from recipe to technique

One of the keys to delicious cooking on a regular basis is discovering how some recipes can be transitioned to technique. Why does this matter? When you realize that certain ingredients can be swapped out, varied and played with, it opens doors in your mind. For me, it has made cooking easier. Because a technique is simply a way of cooking any variety of ingredients, where as a recipe is focused on specific ingredients.

My very beloved thyme roasted carrots turned out to be a great technique. Stovetop to oven roasting with whole cloves of garlic and herbs can be used for any sturdy root vegetable. Parnsips, rutabagas or potatoes can all be cooked by these directions, with slight variations on time in the oven.

But the star of tonight’s cooking was the beet.

I have a whole vegetable drawer of giant beets, waiting for their doom day Speaking of doom day, you, your knife and your cutting board may look a bit bloody.

Don't let the color scare you, it cleans up easy!

Tonight, I cut three of the ruby giants into wedges, something around 12-16 per beet. Because of the large amount of beets, I skipped the stovetop and took them straight to the oven.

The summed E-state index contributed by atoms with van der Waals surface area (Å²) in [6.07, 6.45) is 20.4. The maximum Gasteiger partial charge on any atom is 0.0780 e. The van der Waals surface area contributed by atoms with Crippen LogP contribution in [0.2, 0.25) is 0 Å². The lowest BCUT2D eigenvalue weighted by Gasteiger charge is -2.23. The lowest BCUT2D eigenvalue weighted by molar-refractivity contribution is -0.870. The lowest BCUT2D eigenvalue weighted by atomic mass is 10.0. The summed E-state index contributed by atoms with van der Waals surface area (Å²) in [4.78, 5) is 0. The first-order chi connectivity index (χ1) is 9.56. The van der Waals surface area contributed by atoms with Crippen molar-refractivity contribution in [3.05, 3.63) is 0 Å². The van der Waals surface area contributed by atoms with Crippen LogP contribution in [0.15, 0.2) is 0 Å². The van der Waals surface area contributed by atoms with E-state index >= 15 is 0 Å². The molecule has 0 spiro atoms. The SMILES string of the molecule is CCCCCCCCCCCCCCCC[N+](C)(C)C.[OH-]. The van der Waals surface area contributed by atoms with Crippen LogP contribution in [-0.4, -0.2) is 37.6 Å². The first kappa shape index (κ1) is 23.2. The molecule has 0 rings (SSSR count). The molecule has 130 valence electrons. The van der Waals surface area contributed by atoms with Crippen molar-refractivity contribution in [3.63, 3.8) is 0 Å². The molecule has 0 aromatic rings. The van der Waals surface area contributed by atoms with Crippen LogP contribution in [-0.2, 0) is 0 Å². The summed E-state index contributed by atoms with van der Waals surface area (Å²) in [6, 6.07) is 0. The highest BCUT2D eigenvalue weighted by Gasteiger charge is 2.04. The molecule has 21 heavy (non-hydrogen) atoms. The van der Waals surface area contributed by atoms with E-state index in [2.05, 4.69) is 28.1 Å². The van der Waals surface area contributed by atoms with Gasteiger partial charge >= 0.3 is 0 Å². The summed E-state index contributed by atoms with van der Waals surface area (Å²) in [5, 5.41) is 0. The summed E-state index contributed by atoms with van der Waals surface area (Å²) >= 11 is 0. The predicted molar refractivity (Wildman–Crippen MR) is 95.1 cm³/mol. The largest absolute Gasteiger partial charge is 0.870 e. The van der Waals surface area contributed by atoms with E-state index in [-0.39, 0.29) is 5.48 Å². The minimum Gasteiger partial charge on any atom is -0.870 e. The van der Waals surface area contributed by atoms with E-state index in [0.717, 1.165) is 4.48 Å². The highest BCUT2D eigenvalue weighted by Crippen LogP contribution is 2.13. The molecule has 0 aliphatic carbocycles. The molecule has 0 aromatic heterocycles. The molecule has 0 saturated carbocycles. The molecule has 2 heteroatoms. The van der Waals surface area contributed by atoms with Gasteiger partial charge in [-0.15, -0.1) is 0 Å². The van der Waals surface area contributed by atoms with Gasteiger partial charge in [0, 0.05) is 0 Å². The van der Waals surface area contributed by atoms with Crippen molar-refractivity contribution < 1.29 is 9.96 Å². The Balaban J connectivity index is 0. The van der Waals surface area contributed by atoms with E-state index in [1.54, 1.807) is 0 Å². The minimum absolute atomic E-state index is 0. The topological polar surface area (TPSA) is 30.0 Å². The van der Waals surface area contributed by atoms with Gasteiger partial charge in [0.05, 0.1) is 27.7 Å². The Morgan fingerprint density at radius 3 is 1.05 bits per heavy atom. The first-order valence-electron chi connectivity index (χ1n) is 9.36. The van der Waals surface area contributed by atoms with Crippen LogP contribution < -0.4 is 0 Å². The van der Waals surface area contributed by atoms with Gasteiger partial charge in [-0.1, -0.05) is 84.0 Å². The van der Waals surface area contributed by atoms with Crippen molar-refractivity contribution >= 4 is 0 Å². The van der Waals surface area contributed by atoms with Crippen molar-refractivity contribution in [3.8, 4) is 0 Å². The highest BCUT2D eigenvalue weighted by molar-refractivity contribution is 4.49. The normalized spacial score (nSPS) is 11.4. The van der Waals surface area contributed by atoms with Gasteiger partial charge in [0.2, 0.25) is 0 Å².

Foiled and oiled pan ready for vegetables

At 400, they cooked, along with the same ingredients as the original carrot recipe.

Thyme, salt and pepper.

Garlic and beets, a lovely marriage.

For the first thirty minutes, I flipped once. I then added a tablespoon of butter and about 4 oz water, or enough to cover the bottom of the cookie sheet, and loosely topped with a piece of foil. They steamed for ten minutes, and then cooked, uncovered again, for another ten to twenty minutes.

Beets are definitely a longer-cooking root vegetable, so it’s all about poking them until they feel fork tender. Checking every ten minutes or so until they’re to your liking.

Roasty, toasty beets

And if you’re me, it will be 11pm and, while hungry, you know better than to eat a giant meal. So you’ll place a few wedges of beets and a roasted head of garlic on a plate and crumble herbed goat cheese on top. You’ll place some pecans in the oven, which is still on. By the time these pecans toast, the goat cheese will be soft. Add some chopped or crumbled pecans, a drizzle of balsamic vinegar, and enjoy.

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About nomnivorous

A food enthusiast who cooks, bakes and eats it all... And if it happens to be cute, it's even more likely to be eaten by this nomnivore!
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